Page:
[Ksummit-2012-discuss] [ATTEND] Your upstream maintainer just isn't that into you...
H. Peter Anvin
hpa at zytor.com
Wed Jun 27 13:33:10 UTC 2012
On 06/25/2012 06:44 PM, Dan Williams wrote:
> Can we do a better job of bounding the maximum latency for acceptance
> or rejection of a patch?
I would like to remind people that there is a flipside to this argument.
We have had a number of fairly prolific contributors who produce large
amounts of very low-quality work, and who seem to think that it is the
job of the upstream maintainer to give timely, very detailed feedback at
exactly what they are doing wrong.
Doing that can easily consume more of the maintainer's time than it did
the contributor (especially since this class of contributor invariably
produce patch descriptions which are as bad or worse as their code, thus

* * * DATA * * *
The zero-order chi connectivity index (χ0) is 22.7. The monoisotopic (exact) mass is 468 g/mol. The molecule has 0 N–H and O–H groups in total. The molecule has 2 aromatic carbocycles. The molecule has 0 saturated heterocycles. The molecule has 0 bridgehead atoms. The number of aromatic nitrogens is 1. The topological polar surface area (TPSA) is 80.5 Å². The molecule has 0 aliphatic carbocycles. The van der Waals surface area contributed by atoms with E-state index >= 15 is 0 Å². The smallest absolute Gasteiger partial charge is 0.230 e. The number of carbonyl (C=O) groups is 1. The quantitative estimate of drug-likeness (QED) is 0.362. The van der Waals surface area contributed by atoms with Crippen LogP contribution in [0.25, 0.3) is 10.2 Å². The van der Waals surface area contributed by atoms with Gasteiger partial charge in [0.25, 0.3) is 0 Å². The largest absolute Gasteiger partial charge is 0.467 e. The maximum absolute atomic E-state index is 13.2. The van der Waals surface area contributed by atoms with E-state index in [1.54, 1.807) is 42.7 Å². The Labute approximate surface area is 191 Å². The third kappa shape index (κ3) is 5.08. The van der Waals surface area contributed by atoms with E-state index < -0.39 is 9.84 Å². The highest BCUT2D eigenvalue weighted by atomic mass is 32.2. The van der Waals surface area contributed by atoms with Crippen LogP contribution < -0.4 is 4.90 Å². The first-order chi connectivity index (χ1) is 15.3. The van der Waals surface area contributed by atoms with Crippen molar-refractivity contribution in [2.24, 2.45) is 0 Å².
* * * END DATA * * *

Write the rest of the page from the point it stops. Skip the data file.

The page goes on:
making it hard to figure out even what problem they are trying to
solve), and either way can take more time than it would have taken the
maintainer to write the code in the first place -- and wouldn't have had
the timing issues, either.
This gets old very very fast, as the "contributor" is effectively
issuing a DoS on the maintainer. My experience, too, is that
contributors who fall into this category are completely immune to hints
that what they are doing isn't productive, and although many of us can
bark pretty hard at times, it is still very unpleasant when you have
spent a bunch of times trying to get a contributor to improve to get
zero results, and then you end up with the choice of "ignore them or
tell them off", but you *have* to eventually do one or the other.
H. Peter Anvin, Intel Open Source Technology Center
I work for Intel. I don't speak on their behalf.
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